Helen Olafsdottir, a spokesperson for the Sri Lankan Nordic Monitoring Mission, told Al Jazeera on Wednesday: "We have received reports that 50 people have been killed and at least 600 injured by a rocket which landed on a building where internally-displaced people were squatting.

"We have a team on the ground now helping to pull people out of the rubble. It is real chaos."

Olafsdottir said thousands of people were trapped inside.

The incident occured in the town of Kathiraveli in the eastern district of Batticaloa.

The Liberation Tigers of Tamil Eelam (LTTE) had earlier reported that army fire had struck the camp and killed at least 45 people and injured 125.

The Sri Lankan army said it had no details of casualties.

Amnesty International, the international rights group, condemned the incident.

Purna Sen, Amnesty's Asia Pacific director, said: "It is appalling that the military should attack a camp for displaced people - these are civilians who have already been forced from their homes because of the conflict."

'Human shields' denial

However, the military denied it had attacked a refugee camp and said it had retaliated with artillery and mortar bomb fire after the LTTE fired on military camps in the area during the early morning, injuring five soldiers.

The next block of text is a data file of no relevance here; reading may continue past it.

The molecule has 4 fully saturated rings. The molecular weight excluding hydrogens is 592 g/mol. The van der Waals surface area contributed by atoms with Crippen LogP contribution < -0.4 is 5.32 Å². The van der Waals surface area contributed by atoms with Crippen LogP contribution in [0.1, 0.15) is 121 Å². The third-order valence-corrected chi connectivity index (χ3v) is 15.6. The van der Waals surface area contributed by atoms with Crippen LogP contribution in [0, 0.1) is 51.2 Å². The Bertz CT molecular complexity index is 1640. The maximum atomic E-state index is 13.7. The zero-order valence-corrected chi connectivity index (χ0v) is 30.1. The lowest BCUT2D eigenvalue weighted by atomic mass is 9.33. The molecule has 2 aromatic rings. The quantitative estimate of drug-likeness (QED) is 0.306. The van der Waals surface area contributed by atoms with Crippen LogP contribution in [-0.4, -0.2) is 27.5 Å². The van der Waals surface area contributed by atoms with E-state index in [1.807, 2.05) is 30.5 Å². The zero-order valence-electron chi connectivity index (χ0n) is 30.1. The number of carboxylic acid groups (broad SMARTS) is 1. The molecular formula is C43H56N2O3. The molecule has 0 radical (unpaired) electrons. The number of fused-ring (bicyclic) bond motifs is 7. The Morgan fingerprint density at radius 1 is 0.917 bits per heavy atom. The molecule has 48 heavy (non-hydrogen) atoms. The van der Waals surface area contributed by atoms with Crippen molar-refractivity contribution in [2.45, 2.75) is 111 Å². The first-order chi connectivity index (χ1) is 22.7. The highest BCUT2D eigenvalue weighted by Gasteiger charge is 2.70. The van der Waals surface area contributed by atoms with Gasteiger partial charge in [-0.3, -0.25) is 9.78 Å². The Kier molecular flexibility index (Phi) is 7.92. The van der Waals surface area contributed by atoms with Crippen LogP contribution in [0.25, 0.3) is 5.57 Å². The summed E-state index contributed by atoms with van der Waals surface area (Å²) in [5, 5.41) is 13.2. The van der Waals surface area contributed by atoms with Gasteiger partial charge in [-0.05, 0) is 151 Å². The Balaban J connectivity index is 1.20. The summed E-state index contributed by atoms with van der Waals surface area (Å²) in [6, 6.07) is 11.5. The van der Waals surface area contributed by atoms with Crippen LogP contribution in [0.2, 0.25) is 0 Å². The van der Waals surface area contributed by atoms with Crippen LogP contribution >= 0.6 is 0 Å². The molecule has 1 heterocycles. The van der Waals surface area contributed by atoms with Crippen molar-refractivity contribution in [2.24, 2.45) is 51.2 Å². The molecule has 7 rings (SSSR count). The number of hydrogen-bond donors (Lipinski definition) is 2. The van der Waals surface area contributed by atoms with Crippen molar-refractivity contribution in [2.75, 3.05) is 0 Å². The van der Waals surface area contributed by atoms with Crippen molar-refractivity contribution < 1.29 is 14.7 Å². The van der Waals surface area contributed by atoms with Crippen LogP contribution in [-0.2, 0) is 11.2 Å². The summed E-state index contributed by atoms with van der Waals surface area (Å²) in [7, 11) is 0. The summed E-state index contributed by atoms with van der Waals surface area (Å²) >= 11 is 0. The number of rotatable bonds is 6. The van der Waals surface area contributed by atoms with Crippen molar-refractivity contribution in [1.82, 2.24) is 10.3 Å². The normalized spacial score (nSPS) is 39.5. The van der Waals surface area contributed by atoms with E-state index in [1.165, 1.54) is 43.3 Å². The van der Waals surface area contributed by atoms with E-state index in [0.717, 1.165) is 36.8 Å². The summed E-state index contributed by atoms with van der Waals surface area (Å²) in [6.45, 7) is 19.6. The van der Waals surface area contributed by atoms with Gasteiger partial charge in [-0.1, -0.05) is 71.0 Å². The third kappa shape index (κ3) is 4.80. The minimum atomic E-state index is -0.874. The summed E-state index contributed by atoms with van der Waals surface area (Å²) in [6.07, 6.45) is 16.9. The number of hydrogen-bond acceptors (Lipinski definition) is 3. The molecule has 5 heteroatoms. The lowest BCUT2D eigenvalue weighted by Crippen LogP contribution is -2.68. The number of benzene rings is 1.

"We located the LTTE gun positions with radar and launched a precise retaliatory attack. It was not a refugees camp, it was an LTTE camp," Prasad Samarasinghe, a spokesperson for the Media Centre for National Security, told Al Jazeera.

Samarasinghe said the Sri Lankan army had been pressing civilians to leave Tiger areas but the LTTE had been using them as human shields.

The Tigers denied the accusation and condemned the incident in an internet statement.

"The mindless and cruel attack on a helpless refugee population which has already been subjected to blockades of all sorts of essential items is difficult to understand," the fighters said.

Peace talks collapse

The LTTE and the Sri Lankan military have clashed repeatedly in the north and the east in recent months, since peace talks collapsed in late October.
   
The first peace talks in eight months failed over a Tiger demand that the government reopen the main north-south highway which runs through Tiger territory to Jaffna, a government-held enclave on the northern tip of the island.

Tiger areas have been bombed repeatedly since peace talks failed.

More than 65,000 people have been killed in the conflict since 1983.